Grand Valley State University was established in 1960, right in the midst of the civil rights movement. At the time of opening, GVSU was predominantly white, and it wasn’t until the end of the civil rights movement that African Americans were truly integrated into the GVSU community. Years later, diversity is not only celebrated at GVSU, but is also a major priority.
To celebrate the diversity of the GVSU community, as well as recognize the history and bravery behind it, the GVSU African American Alumni Chapter is partnering with the Division of Inclusion and Equity to sponsor an event called “Paving the Way for Future Generations: Stories of African Americans Who Were Firsts at Grand Valley.” The event is taking place on Wednesday, Oct. 24 at 5:45 p.m. at the Alumni House Perry Dining Room.
“The evening is designed to give students an opportunity to learn more about Grand Valley’s history and the role that African Americans played in helping lay the foundation of diversity at our university,” said Chris Barbee, Director of Alumni Relations.
The event will include a panel of Grand Valley African American Pioneers who will share their stories and backgrounds. The main idea is to provide GVSU students, faculty and staff with the opportunity to learn more about the courageous men and women who helped shape the university into what it is today.
“Alumni moderator Victoria Stevenson, ’01, of the African American Alumni Chapter will lead the discussion in a talk show format focusing on the panelists’ experiences, integrating the university and how it helped shape who they are,” Barbee said. “We’ll also get to hear about their lives after Grand Valley and how they’ve stayed connected to the university after all these years. There will also be a slide presentation that will run throughout the evening that will list other African American firsts at the university.”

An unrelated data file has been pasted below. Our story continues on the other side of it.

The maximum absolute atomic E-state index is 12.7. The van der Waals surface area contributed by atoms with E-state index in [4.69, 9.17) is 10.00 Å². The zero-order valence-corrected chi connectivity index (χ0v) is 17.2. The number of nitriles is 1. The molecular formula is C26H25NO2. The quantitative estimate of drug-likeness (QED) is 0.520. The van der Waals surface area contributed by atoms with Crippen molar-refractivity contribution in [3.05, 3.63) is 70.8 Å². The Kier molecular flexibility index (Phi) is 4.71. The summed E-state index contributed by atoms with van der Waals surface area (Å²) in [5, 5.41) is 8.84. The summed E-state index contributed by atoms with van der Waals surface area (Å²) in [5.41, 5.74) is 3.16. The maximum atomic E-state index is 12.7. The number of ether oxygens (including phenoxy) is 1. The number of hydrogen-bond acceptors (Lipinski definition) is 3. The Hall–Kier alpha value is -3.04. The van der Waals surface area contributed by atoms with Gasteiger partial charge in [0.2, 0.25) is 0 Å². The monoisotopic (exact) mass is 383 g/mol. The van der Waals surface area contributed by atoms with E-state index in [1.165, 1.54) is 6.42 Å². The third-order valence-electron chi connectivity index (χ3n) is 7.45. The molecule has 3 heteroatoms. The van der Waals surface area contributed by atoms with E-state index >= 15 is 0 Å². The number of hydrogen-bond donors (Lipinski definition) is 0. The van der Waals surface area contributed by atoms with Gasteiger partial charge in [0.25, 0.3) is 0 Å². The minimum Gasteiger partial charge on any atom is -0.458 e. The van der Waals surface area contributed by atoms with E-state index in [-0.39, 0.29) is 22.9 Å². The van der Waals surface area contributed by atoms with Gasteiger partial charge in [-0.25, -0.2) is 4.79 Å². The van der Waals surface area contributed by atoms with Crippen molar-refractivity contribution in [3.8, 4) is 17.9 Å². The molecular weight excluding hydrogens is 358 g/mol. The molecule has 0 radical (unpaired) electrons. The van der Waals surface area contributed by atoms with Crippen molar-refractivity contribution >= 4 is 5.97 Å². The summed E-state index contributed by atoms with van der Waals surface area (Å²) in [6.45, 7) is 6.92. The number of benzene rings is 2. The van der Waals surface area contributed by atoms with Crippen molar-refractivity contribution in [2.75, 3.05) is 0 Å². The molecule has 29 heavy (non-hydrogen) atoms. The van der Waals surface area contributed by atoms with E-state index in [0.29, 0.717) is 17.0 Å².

The panel will include Danny Poole, ’71, first African American Scholarship Athlete; James Moore, ’67, first African American male student; Curt Jones, first African American male professor; Julianne Vander Wyngaard, first African American female professor; and Cheryl Franks, who is representing her father, Dr. Julius Franks, founding member of Grand Valley State College. Each of these individuals represents a pivotal moment in GVSU history.
“If these students, community leaders and educators didn’t take the steps to move forward when they did, Grand Valley wouldn’t be the university it is today,” Barbee said.
The event is an opportunity for students to develop a better understanding of GVSU history as well as pay their respects to those who made GVSU what it is today.
“My hope is that students will walk away with a better understanding of the challenges and struggles that our panelists dealt with as Grand Valley was just starting out and the Civil Rights movement was in full swing,” Barbee said. “It is also my hope that students will hear the stories about not giving up and be inspired by these stories. It’s not every day that a student gets an opportunity to talk face to face with trailblazers that helped pave the way for them. I would encourage students to come prepared to listen and ask questions of our guests.”
Dinner and networking will take place between 5:45 and 6:30 p.m., followed by the discussion panel. The event is also LIB 100/201 approved.